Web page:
Monday, August 31, 2015

NEW ORLEANS - Recovery Continuum

"Why New Orleans recovery is a continuation, not a celebration" PBS NewsHour 8/26/2015


SUMMARY:  Ten years since Hurricane Katrina brought tragedy to the city of New Orleans, the story of its recovery can read like a tale of two cities.  Marc Morial, Urban League CEO and former mayor, joins Gwen Ifill to take stock of the school system, the need for affordable housing and the enormous task of rebuilding and recovering.

GWEN IFILL (NewsHour):  The future of patient care is only one of the concerns casting a shadow over the Crescent City 10 years later.

A new report out today has a sobering assessment of other problems plaguing its majority African-American community.  Among its findings, in 2005, 44 percent of black children in New Orleans were living in poverty.  That number has gone up to 51 percent.  And the earnings gap between black and white families has increased by 18 percent.  African-American households bring in roughly $25,000 a year, white households $60,000.

The National Urban League study on these and other disparities was released today in New Orleans.

I sat down with CEO Marc Morial to talk about it when I was in the city earlier this week.

Marc Morial, thank you for joining us.

MARC MORIAL, President, National Urban League:  Thanks, Gwen.

GWEN IFILL:  You are the son of a mayor, former state senator, former mayor of New Orleans. And now, as head of the Urban League, you have come out with a report in which you have taken stock of what’s happened in the 10 years since Katrina.  It reads like a tale of two cities.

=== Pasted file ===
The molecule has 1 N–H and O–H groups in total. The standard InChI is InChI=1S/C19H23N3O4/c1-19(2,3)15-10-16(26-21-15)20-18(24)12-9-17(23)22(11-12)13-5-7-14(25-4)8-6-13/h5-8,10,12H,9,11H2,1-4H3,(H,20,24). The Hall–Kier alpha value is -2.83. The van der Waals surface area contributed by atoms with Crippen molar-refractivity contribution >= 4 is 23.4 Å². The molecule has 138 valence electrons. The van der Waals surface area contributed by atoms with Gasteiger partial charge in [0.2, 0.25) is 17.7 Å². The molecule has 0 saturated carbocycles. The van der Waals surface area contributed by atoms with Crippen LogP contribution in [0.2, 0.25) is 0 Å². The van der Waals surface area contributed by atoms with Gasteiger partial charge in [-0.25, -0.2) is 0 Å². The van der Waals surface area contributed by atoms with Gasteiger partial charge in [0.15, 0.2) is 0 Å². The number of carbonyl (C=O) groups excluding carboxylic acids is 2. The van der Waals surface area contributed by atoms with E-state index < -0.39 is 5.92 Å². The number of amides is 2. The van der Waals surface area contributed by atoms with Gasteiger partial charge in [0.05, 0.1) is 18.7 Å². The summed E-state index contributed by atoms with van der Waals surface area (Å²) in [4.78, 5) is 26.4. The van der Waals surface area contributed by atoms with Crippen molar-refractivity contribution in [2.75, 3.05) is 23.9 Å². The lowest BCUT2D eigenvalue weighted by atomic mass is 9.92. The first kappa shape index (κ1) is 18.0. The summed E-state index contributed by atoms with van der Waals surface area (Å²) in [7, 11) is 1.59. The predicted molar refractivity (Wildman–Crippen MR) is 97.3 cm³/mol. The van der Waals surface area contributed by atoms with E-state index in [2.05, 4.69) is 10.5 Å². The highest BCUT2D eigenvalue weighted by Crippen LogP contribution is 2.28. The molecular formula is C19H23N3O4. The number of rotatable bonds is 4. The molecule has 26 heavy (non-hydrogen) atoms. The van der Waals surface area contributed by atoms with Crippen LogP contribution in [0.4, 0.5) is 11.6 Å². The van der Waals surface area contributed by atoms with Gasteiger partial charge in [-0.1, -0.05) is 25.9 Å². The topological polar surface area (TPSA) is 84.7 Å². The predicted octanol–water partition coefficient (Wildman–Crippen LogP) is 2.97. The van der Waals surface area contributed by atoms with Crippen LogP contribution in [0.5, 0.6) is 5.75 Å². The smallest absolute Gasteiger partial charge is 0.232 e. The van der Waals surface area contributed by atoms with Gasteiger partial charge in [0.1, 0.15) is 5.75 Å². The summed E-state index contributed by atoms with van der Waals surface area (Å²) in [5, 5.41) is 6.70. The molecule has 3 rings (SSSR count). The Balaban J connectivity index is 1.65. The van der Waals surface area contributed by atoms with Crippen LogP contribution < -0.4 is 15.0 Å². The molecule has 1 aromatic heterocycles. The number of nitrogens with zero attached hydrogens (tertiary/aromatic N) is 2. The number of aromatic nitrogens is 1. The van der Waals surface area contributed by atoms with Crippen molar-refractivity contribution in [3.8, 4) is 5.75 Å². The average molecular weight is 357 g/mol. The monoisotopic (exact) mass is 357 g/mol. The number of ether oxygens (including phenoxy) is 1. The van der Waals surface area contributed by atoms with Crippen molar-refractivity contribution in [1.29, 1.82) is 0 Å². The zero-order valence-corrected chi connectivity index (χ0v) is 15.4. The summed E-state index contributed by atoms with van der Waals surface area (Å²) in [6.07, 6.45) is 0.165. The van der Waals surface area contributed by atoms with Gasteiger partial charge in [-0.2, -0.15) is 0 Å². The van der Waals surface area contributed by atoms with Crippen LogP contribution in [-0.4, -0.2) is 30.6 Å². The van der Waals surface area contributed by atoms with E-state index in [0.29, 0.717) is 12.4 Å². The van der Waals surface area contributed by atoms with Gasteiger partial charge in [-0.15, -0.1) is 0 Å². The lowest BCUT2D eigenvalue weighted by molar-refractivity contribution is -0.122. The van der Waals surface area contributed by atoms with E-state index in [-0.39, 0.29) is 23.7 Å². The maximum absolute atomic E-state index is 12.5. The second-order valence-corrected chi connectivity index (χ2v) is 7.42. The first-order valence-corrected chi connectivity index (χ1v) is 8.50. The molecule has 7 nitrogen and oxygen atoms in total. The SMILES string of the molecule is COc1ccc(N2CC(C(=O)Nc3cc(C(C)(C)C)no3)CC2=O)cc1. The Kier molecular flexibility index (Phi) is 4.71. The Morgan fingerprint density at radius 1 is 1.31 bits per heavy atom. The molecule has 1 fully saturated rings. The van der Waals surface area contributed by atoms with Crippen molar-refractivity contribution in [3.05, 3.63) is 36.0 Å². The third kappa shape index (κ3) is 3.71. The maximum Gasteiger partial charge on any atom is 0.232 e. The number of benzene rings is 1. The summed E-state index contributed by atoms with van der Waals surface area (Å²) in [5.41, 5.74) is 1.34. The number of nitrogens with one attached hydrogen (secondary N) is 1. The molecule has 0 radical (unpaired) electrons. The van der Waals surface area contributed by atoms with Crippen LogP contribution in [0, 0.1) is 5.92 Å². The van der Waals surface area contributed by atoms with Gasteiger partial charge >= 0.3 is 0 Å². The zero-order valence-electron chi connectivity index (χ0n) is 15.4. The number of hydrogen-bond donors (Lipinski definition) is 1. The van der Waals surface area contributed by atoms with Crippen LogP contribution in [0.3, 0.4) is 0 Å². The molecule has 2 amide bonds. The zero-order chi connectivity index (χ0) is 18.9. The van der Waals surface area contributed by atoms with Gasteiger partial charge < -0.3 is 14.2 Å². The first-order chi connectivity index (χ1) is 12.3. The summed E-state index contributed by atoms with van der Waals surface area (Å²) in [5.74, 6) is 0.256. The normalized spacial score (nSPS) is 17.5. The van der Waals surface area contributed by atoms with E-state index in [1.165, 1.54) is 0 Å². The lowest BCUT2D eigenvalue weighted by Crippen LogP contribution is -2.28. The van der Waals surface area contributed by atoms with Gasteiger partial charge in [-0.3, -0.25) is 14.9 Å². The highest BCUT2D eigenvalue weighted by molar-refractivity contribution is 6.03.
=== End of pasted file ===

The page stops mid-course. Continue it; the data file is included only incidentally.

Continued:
MARC MORIAL:  It is a tale of two cities.

New Orleans has long been, like many American cities, a tale of two cities.  And I think it’s clear, as you take this snapshot 10 years later, after this tragedy of Katrina, that it’s still a tale of two cities, yes, with great physical rebuilding, yes, a city that survived a tremendous challenge.  But that’s why I think we have to look at this as a commemoration and a continuation, and not a celebration.

GWEN IFILL:  There’s been so much conversation over the years about bouncing back.  You talked about resilience, about the ability of New Orleanians to recreate what had been washed away.

But let’s talk about the issues one by one.  Education, what does your report find?

MARC MORIAL:  So our report finds certainly that you have got a higher high school graduation rate.  But our report also finds that, when it comes to children, there are more children in poverty today than there were before Katrina, and that when it comes to education, while you see signs of progress, there are new schools, there’s improvements in schools, the truth is, is that it’s a school district with fewer students.

It’s true that these reforms have come at a tremendous cost to the city, and that cost was the layoff of some 7,000 mostly African-American unionized teachers almost 10 years ago.  And that’s left, if you will, a scar and pain on the effort to reform the schools.  Now, it’s all about what’s doing best for kids.  But I think it’s important for people to be measured.  At this point, it’s like halftime.

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